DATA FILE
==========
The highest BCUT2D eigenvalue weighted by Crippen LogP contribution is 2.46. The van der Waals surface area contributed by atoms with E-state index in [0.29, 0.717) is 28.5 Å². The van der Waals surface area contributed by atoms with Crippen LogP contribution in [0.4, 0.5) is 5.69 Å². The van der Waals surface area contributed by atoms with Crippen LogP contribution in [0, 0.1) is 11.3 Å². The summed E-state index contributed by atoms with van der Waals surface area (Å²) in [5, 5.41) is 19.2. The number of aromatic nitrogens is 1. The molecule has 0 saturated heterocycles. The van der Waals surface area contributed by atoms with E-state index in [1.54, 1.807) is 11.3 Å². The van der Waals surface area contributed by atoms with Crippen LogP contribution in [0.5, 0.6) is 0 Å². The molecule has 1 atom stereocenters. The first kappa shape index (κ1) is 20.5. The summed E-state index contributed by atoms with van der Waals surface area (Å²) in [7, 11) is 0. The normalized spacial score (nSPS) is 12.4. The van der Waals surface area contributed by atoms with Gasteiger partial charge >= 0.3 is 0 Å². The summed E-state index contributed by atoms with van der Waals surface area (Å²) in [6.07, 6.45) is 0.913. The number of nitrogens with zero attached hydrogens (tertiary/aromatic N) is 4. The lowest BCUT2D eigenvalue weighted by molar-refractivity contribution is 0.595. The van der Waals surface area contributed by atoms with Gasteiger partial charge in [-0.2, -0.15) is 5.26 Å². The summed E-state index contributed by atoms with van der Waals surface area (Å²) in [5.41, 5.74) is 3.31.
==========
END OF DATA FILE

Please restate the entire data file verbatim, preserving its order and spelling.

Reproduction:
The highest BCUT2D eigenvalue weighted by Crippen LogP contribution is 2.46. The van der Waals surface area contributed by atoms with E-state index in [0.29, 0.717) is 28.5 Å². The van der Waals surface area contributed by atoms with Crippen LogP contribution in [0.4, 0.5) is 5.69 Å². The van der Waals surface area contributed by atoms with Crippen LogP contribution in [0, 0.1) is 11.3 Å². The summed E-state index contributed by atoms with van der Waals surface area (Å²) in [5, 5.41) is 19.2. The number of aromatic nitrogens is 1. The molecule has 0 saturated heterocycles. The van der Waals surface area contributed by atoms with E-state index in [1.54, 1.807) is 11.3 Å². The van der Waals surface area contributed by atoms with Crippen LogP contribution in [0.5, 0.6) is 0 Å². The molecule has 1 atom stereocenters. The first kappa shape index (κ1) is 20.5. The summed E-state index contributed by atoms with van der Waals surface area (Å²) in [7, 11) is 0. The normalized spacial score (nSPS) is 12.4. The van der Waals surface area contributed by atoms with Gasteiger partial charge >= 0.3 is 0 Å². The summed E-state index contributed by atoms with van der Waals surface area (Å²) in [6.07, 6.45) is 0.913. The number of nitrogens with zero attached hydrogens (tertiary/aromatic N) is 4. The lowest BCUT2D eigenvalue weighted by molar-refractivity contribution is 0.595. The van der Waals surface area contributed by atoms with Gasteiger partial charge in [-0.2, -0.15) is 5.26 Å². The summed E-state index contributed by atoms with van der Waals surface area (Å²) in [5.41, 5.74) is 3.31.